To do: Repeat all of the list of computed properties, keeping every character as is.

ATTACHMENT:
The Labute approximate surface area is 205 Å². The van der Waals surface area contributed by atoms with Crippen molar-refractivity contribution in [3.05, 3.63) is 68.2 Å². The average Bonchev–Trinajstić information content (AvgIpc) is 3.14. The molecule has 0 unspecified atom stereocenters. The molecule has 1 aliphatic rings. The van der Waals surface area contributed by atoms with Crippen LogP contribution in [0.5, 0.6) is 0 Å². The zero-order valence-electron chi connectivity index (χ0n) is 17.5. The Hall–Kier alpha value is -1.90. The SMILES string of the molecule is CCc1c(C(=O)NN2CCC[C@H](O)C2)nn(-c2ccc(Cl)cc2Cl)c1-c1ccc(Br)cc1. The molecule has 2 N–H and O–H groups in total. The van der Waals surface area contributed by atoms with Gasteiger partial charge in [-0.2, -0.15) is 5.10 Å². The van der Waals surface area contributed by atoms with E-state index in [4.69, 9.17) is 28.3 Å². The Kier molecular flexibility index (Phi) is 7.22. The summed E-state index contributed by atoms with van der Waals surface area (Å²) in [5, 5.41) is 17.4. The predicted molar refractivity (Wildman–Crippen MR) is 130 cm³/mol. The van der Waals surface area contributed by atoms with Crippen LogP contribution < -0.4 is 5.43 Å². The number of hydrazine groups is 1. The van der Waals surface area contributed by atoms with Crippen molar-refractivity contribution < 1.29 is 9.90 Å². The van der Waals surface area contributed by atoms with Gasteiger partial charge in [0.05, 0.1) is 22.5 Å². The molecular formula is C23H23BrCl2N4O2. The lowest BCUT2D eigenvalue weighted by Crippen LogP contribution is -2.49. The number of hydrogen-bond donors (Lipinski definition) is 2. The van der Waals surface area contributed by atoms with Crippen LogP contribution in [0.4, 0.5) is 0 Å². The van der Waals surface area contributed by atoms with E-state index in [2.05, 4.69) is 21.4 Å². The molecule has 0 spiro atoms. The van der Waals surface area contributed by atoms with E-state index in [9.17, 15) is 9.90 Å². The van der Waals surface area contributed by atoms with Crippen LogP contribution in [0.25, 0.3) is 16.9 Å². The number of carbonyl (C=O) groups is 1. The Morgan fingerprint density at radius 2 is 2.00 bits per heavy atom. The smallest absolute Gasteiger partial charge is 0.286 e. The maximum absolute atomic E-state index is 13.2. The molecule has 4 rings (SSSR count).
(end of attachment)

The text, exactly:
The Labute approximate surface area is 205 Å². The van der Waals surface area contributed by atoms with Crippen molar-refractivity contribution in [3.05, 3.63) is 68.2 Å². The average Bonchev–Trinajstić information content (AvgIpc) is 3.14. The molecule has 0 unspecified atom stereocenters. The molecule has 1 aliphatic rings. The van der Waals surface area contributed by atoms with Crippen LogP contribution in [0.5, 0.6) is 0 Å². The zero-order valence-electron chi connectivity index (χ0n) is 17.5. The Hall–Kier alpha value is -1.90. The SMILES string of the molecule is CCc1c(C(=O)NN2CCC[C@H](O)C2)nn(-c2ccc(Cl)cc2Cl)c1-c1ccc(Br)cc1. The molecule has 2 N–H and O–H groups in total. The van der Waals surface area contributed by atoms with Gasteiger partial charge in [-0.2, -0.15) is 5.10 Å². The van der Waals surface area contributed by atoms with E-state index in [4.69, 9.17) is 28.3 Å². The Kier molecular flexibility index (Phi) is 7.22. The summed E-state index contributed by atoms with van der Waals surface area (Å²) in [5, 5.41) is 17.4. The predicted molar refractivity (Wildman–Crippen MR) is 130 cm³/mol. The van der Waals surface area contributed by atoms with Crippen LogP contribution < -0.4 is 5.43 Å². The number of hydrazine groups is 1. The van der Waals surface area contributed by atoms with Crippen molar-refractivity contribution < 1.29 is 9.90 Å². The van der Waals surface area contributed by atoms with Gasteiger partial charge in [0.05, 0.1) is 22.5 Å². The molecular formula is C23H23BrCl2N4O2. The lowest BCUT2D eigenvalue weighted by Crippen LogP contribution is -2.49. The number of hydrogen-bond donors (Lipinski definition) is 2. The van der Waals surface area contributed by atoms with Crippen LogP contribution in [0.4, 0.5) is 0 Å². The van der Waals surface area contributed by atoms with E-state index in [2.05, 4.69) is 21.4 Å². The molecule has 0 spiro atoms. The van der Waals surface area contributed by atoms with E-state index in [9.17, 15) is 9.90 Å². The van der Waals surface area contributed by atoms with Crippen LogP contribution in [0.25, 0.3) is 16.9 Å². The number of carbonyl (C=O) groups is 1. The Morgan fingerprint density at radius 2 is 2.00 bits per heavy atom. The smallest absolute Gasteiger partial charge is 0.286 e. The maximum absolute atomic E-state index is 13.2. The molecule has 4 rings (SSSR count).